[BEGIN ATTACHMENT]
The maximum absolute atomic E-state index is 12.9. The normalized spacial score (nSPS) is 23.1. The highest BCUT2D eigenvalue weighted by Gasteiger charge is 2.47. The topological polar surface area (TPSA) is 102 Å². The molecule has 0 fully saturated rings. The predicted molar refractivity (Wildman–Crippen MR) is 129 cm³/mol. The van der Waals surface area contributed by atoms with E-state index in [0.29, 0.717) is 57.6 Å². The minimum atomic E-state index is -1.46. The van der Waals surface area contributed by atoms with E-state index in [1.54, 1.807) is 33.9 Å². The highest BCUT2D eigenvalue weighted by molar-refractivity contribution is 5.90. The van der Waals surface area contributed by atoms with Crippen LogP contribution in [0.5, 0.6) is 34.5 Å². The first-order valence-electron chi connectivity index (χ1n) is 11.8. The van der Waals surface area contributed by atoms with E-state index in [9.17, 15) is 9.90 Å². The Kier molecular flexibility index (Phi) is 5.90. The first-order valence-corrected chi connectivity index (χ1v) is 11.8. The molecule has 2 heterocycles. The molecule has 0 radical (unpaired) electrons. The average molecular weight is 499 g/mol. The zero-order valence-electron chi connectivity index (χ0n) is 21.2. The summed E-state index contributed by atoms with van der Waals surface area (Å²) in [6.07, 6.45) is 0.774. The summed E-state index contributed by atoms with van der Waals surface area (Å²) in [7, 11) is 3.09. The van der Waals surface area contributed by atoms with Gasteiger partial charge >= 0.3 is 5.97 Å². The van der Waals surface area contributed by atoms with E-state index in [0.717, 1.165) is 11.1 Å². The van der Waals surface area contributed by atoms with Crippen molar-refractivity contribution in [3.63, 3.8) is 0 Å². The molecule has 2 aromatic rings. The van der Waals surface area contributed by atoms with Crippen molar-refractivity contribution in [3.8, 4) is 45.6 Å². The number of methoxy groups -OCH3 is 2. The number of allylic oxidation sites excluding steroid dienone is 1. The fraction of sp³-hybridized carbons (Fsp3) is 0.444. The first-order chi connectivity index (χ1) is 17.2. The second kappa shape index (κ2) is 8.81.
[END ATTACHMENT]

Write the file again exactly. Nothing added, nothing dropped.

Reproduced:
The maximum absolute atomic E-state index is 12.9. The normalized spacial score (nSPS) is 23.1. The highest BCUT2D eigenvalue weighted by Gasteiger charge is 2.47. The topological polar surface area (TPSA) is 102 Å². The molecule has 0 fully saturated rings. The predicted molar refractivity (Wildman–Crippen MR) is 129 cm³/mol. The van der Waals surface area contributed by atoms with E-state index in [0.29, 0.717) is 57.6 Å². The minimum atomic E-state index is -1.46. The van der Waals surface area contributed by atoms with E-state index in [1.54, 1.807) is 33.9 Å². The highest BCUT2D eigenvalue weighted by molar-refractivity contribution is 5.90. The van der Waals surface area contributed by atoms with Crippen LogP contribution in [0.5, 0.6) is 34.5 Å². The first-order valence-electron chi connectivity index (χ1n) is 11.8. The van der Waals surface area contributed by atoms with E-state index in [9.17, 15) is 9.90 Å². The Kier molecular flexibility index (Phi) is 5.90. The first-order valence-corrected chi connectivity index (χ1v) is 11.8. The molecule has 2 heterocycles. The molecule has 0 radical (unpaired) electrons. The average molecular weight is 499 g/mol. The zero-order valence-electron chi connectivity index (χ0n) is 21.2. The summed E-state index contributed by atoms with van der Waals surface area (Å²) in [6.07, 6.45) is 0.774. The summed E-state index contributed by atoms with van der Waals surface area (Å²) in [7, 11) is 3.09. The van der Waals surface area contributed by atoms with Gasteiger partial charge >= 0.3 is 5.97 Å². The van der Waals surface area contributed by atoms with E-state index in [0.717, 1.165) is 11.1 Å². The van der Waals surface area contributed by atoms with Crippen molar-refractivity contribution in [3.63, 3.8) is 0 Å². The molecule has 2 aromatic rings. The van der Waals surface area contributed by atoms with Crippen molar-refractivity contribution in [3.8, 4) is 45.6 Å². The number of methoxy groups -OCH3 is 2. The number of allylic oxidation sites excluding steroid dienone is 1. The fraction of sp³-hybridized carbons (Fsp3) is 0.444. The first-order chi connectivity index (χ1) is 17.2. The second kappa shape index (κ2) is 8.81.